In this series, I’m exploring the influence of white supremacy culture on tech (and broadly, professional) culture, following Kenneth Jones and Tema Okun’s list of characteristics as a guide. Here’s the introduction and the full series so far.
Let’s talk about the second element of white supremacy culture: Sense of Urgency.
Here’s the description of Sense of Urgency, verbatim:
Sense of Urgency
- continued sense of urgency that makes it difficult to take time to be inclusive, encourage democratic and/or thoughtful decision-making, to think long-term, to consider consequences
- frequently results in sacrificing potential allies for quick or highly visible results, for example sacrificing interests of communities of color in order to win victories for white people (seen as default or norm community)
- reinforced by funding proposals which promise too much work for too little money and by funders who expect too much for too little
We’ll go in order this time. I’d like to address the first two points together, and then we’ll return to the third point.
Doing Something Now Over Doing Something Right
I’m going to tell you two stories in this blog post. The first one is about Chicago companies releasing mobile apps.
Between Android and iOS, market share in the United States is about 50-50. Globally, it’s about three quarters Android. But among Chicago companies with theoretically national or global client bases, 4 out of 5 build their MVP on iOS, most with no plans to release an Android app.
Why do you think this is? Since iOS users have a higher median income, maybe the companies are first targeting clients who can pay more. This perspective has its own issues, but at least it makes sense. This isn’t the reason.
The reason is that 4 out of 5 of the people making the what-to-build decisions use an iPhone themselves. In multiple cases I’ve seen, insurance companies prioritized iOS for their first mobile app, despite knowing that 60-70% of their end users had Android devices. Why? Because the product owner wanted to see it on his phone.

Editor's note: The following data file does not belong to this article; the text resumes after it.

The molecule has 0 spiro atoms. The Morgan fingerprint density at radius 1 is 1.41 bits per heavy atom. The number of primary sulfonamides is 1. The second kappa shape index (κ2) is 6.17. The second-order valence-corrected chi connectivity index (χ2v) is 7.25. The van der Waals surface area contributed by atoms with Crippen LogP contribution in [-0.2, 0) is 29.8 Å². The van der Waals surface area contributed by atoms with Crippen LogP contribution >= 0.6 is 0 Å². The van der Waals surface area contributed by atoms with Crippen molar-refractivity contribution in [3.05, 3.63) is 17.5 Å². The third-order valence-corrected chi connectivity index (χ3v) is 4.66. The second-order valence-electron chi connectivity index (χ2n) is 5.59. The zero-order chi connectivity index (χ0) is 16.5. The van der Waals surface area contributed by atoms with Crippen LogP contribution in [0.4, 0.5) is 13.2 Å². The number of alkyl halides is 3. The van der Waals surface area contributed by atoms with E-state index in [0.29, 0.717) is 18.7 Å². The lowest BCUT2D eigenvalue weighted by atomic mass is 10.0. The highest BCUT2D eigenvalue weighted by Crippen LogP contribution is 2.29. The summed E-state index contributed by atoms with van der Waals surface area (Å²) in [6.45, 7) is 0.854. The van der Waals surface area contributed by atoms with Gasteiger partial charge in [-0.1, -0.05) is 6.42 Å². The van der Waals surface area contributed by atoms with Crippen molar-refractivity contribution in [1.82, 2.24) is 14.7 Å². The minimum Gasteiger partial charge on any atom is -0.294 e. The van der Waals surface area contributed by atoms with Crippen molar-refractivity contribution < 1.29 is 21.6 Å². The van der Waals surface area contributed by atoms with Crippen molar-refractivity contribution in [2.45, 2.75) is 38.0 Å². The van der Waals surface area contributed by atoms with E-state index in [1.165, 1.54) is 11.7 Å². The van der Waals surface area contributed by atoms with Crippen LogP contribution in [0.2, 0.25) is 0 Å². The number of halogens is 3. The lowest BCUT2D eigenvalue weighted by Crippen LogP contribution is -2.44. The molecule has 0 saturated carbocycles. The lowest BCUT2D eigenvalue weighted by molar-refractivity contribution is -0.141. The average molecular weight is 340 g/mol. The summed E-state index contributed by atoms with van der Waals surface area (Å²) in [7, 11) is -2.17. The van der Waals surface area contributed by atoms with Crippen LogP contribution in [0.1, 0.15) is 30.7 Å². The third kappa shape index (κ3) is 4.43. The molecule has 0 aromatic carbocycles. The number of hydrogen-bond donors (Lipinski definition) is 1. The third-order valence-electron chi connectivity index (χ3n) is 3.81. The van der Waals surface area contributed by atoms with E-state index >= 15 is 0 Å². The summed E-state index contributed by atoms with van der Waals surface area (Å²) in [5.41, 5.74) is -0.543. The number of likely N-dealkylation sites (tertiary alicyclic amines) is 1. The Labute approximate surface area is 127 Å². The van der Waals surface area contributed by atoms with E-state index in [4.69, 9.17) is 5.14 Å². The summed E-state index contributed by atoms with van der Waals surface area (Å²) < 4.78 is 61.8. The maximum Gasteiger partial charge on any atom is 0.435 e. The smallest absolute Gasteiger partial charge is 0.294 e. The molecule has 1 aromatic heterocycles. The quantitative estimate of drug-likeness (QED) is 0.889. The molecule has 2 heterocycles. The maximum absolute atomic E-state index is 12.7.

We value quick decision-making in business, but quickly-made decisions overrepresent the perspectives of the people sitting in the room. This happens even if those people have hard evidence that their perspective doesn’t line up with the perspectives of the people that the decision impacts.
Tech in general, and tech leadership specifically, is overwhelmingly white. So when decision-makers decide that soliciting the views of folks with different perspectives would “take too long”, we end up with ideas that are often completely ignorant of their wider implications. The results, just as an example: Starbucks, a company that has taken great pains to craft a brand image as an inclusive company, banned employees from wearing clothing in support of the statement that black lives matter this week. Somehow this became official policy without anybody succeeding in convincing leadership that, oh I dunno, this move might look really bad. (They reversed the decision within 72 hours in response to public outcry, but made no additional changes that we know of to address systemic racism in the company or its leadership).
Yes, failing to stop and think about implications before making a move is itself a symptom of white supremacy culture. But the fact that speed and understanding of impact is a tradeoff in the first place—the fact that tech companies cannot have both at the same time—is a direct result of companies’ failures to distribute power to people with the perspectives that they need to avoid costly mistakes.
And by the way, the undos, and the redos, and the PR cleanup, after these mistakes, usually cost the company many multiples of whatever it would have cost to stop. To breathe. To take a second. To consider the implications of a decision. To look around, consider what perspectives had not contributed to the list of implications, and go looking for those perspectives. Does that sound like a lot of work? Because it’s a teeny amount of work relative to the amount of work a company gets from a costly mistake.
Proposing and Expecting Too Much for Too Little
It’s time for the second story, which is about another software company—mine.
I take tech lead responsibilities for mobile, server, and machine learning projects. I work on projects that contribute to saving the planet, advancing basic scientific research, and providing resources to underserved communities. Because the projects affect public safety, or inform current environmental policy, or affect the recovery of people who are currently sick, the app is always urgent. The deadline is always yesterday. Back when I worked on things that didn’t help people in need, the product owners were still convinced that they needed the thing yesterday, too.